How many times have you heard someone who said something that is mean, vindictive and hurtful — or committed a violent and/or destructive act — justify it by saying the recipient had ‘made’ the perpetrator mad?
That’s an example of using blame to excuse your own bad behavior.
Unfortunately, blame is like anger in that it dulls one sense of empathy. It allows a person to act in a hurtful way to another human being. It isn’t the act itself, but it often clears the road. This is a small, but important point. Ordinary humans have inhibitions that serve as a buffer against what we know is bad behavior. Blame is not the act itself, but it either erodes or outright removes these inhibitions, often both . It develops a thought pattern that allows the person’s emotions to override his/her self-control in order to achieve an often selfish end — including sustaining dysfunctional patterns.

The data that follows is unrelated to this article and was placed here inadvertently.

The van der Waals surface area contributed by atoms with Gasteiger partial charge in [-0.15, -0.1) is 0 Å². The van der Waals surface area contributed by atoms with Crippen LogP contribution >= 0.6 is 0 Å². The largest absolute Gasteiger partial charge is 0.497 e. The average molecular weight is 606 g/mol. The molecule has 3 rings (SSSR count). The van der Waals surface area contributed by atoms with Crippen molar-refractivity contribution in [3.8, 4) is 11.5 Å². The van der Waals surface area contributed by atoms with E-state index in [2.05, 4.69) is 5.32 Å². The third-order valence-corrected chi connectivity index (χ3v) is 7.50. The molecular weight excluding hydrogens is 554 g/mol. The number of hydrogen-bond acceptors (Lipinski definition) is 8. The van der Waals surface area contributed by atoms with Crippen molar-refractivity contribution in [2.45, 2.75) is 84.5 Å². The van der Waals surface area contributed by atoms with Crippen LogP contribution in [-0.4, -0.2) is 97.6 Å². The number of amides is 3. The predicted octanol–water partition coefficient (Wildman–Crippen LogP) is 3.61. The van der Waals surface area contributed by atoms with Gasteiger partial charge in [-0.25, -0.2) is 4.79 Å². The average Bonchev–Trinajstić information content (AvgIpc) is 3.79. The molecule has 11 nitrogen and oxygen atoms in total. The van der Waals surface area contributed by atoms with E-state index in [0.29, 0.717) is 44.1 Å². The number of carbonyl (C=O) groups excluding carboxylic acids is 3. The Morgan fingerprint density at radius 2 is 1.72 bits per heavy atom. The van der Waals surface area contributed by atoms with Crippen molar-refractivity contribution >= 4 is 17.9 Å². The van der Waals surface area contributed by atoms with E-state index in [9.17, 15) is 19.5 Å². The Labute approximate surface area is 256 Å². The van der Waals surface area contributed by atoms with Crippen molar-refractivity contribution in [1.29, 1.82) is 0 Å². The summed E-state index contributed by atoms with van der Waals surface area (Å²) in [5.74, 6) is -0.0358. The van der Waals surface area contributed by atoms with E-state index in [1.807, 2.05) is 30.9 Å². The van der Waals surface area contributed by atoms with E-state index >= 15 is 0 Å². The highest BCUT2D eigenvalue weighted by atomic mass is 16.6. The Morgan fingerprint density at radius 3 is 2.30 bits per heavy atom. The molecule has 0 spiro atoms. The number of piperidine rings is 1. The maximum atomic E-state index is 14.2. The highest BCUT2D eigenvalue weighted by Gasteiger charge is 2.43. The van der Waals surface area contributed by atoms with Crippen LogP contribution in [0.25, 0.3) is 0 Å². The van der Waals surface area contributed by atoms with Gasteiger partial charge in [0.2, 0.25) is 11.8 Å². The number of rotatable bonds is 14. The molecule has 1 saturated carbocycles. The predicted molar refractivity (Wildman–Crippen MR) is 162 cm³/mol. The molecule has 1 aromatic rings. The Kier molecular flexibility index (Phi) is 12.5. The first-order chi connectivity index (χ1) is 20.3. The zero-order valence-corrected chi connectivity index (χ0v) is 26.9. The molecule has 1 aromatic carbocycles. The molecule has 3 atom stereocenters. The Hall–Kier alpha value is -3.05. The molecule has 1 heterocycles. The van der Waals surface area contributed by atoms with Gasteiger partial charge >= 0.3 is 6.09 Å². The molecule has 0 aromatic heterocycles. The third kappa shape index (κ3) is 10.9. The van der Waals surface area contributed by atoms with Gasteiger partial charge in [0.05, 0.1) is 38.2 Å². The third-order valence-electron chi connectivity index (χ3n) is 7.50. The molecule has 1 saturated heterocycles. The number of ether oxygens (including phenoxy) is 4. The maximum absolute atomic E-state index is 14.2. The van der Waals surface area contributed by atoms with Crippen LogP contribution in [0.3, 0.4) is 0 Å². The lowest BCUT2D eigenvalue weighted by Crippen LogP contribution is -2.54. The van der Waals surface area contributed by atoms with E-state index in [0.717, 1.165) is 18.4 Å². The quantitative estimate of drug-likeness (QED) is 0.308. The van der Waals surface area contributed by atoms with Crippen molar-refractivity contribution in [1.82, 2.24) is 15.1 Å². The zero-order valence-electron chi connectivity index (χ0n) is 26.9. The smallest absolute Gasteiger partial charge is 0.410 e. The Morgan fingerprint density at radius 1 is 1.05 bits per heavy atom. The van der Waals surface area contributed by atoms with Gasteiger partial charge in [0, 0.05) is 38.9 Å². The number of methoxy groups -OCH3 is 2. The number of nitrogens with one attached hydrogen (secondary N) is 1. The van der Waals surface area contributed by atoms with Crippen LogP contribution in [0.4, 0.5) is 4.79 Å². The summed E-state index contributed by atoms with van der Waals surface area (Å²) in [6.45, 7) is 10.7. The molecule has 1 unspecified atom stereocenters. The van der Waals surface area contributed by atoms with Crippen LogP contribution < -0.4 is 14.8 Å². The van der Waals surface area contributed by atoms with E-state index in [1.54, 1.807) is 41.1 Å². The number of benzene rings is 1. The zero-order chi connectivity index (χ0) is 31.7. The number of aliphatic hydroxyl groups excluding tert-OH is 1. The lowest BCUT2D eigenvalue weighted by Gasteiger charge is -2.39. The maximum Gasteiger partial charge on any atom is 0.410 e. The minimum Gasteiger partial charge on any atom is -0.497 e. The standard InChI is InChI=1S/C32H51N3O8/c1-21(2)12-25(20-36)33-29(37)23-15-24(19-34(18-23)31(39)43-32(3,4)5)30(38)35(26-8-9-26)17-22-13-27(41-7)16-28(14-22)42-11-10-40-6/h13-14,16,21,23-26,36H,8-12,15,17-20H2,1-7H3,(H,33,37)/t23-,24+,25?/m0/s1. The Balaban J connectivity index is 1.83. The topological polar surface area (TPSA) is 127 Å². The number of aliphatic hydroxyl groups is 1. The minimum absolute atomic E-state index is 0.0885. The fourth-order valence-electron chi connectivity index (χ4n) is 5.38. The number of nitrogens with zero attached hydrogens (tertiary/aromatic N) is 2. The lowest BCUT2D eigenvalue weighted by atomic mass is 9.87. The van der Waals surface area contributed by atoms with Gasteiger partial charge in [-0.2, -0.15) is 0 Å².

While this may seem like an overly harsh statement, also realize the kind of mindset that so quickly adopts blame as a defensive posture for emotional/ego protection is exactly the same one that will put you in front of, otherwise avoidable, physical danger.